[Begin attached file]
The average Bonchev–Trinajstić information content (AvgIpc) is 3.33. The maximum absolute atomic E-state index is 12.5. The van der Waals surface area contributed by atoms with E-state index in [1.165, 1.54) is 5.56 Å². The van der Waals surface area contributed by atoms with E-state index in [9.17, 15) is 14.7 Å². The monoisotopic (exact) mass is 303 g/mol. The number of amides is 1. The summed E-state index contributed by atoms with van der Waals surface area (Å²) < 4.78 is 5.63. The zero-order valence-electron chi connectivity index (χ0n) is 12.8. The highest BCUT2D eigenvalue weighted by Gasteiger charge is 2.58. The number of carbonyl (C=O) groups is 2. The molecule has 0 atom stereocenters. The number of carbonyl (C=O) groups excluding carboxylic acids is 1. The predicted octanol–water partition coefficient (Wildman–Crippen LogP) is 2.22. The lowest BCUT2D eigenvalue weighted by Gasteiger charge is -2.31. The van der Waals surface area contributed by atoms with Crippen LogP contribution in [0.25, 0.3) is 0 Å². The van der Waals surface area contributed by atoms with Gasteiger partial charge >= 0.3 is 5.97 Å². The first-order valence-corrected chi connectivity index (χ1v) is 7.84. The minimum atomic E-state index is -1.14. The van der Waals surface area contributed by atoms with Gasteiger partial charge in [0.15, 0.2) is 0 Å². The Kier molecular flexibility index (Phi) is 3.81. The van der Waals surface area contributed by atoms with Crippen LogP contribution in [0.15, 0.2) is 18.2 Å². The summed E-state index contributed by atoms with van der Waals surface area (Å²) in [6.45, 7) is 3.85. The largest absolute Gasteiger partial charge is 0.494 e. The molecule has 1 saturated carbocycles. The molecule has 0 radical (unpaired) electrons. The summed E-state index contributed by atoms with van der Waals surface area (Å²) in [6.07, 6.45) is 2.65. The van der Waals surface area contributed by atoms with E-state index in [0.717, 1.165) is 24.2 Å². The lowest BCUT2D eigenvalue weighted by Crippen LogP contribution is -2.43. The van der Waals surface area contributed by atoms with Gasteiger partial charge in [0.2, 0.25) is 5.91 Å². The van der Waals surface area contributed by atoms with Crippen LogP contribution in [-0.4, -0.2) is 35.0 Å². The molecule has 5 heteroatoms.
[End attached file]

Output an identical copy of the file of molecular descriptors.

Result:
The average Bonchev–Trinajstić information content (AvgIpc) is 3.33. The maximum absolute atomic E-state index is 12.5. The van der Waals surface area contributed by atoms with E-state index in [1.165, 1.54) is 5.56 Å². The van der Waals surface area contributed by atoms with E-state index in [9.17, 15) is 14.7 Å². The monoisotopic (exact) mass is 303 g/mol. The number of amides is 1. The summed E-state index contributed by atoms with van der Waals surface area (Å²) < 4.78 is 5.63. The zero-order valence-electron chi connectivity index (χ0n) is 12.8. The highest BCUT2D eigenvalue weighted by Gasteiger charge is 2.58. The number of carbonyl (C=O) groups is 2. The molecule has 0 atom stereocenters. The number of carbonyl (C=O) groups excluding carboxylic acids is 1. The predicted octanol–water partition coefficient (Wildman–Crippen LogP) is 2.22. The lowest BCUT2D eigenvalue weighted by Gasteiger charge is -2.31. The van der Waals surface area contributed by atoms with Crippen LogP contribution in [0.25, 0.3) is 0 Å². The van der Waals surface area contributed by atoms with Gasteiger partial charge >= 0.3 is 5.97 Å². The first-order valence-corrected chi connectivity index (χ1v) is 7.84. The minimum atomic E-state index is -1.14. The van der Waals surface area contributed by atoms with Gasteiger partial charge in [0.15, 0.2) is 0 Å². The Kier molecular flexibility index (Phi) is 3.81. The van der Waals surface area contributed by atoms with Crippen LogP contribution in [0.15, 0.2) is 18.2 Å². The summed E-state index contributed by atoms with van der Waals surface area (Å²) in [6.45, 7) is 3.85. The largest absolute Gasteiger partial charge is 0.494 e. The molecule has 1 saturated carbocycles. The molecule has 0 radical (unpaired) electrons. The summed E-state index contributed by atoms with van der Waals surface area (Å²) in [6.07, 6.45) is 2.65. The van der Waals surface area contributed by atoms with E-state index in [0.717, 1.165) is 24.2 Å². The lowest BCUT2D eigenvalue weighted by Crippen LogP contribution is -2.43. The van der Waals surface area contributed by atoms with Gasteiger partial charge in [0.2, 0.25) is 5.91 Å². The van der Waals surface area contributed by atoms with Crippen LogP contribution in [-0.4, -0.2) is 35.0 Å². The molecule has 5 heteroatoms.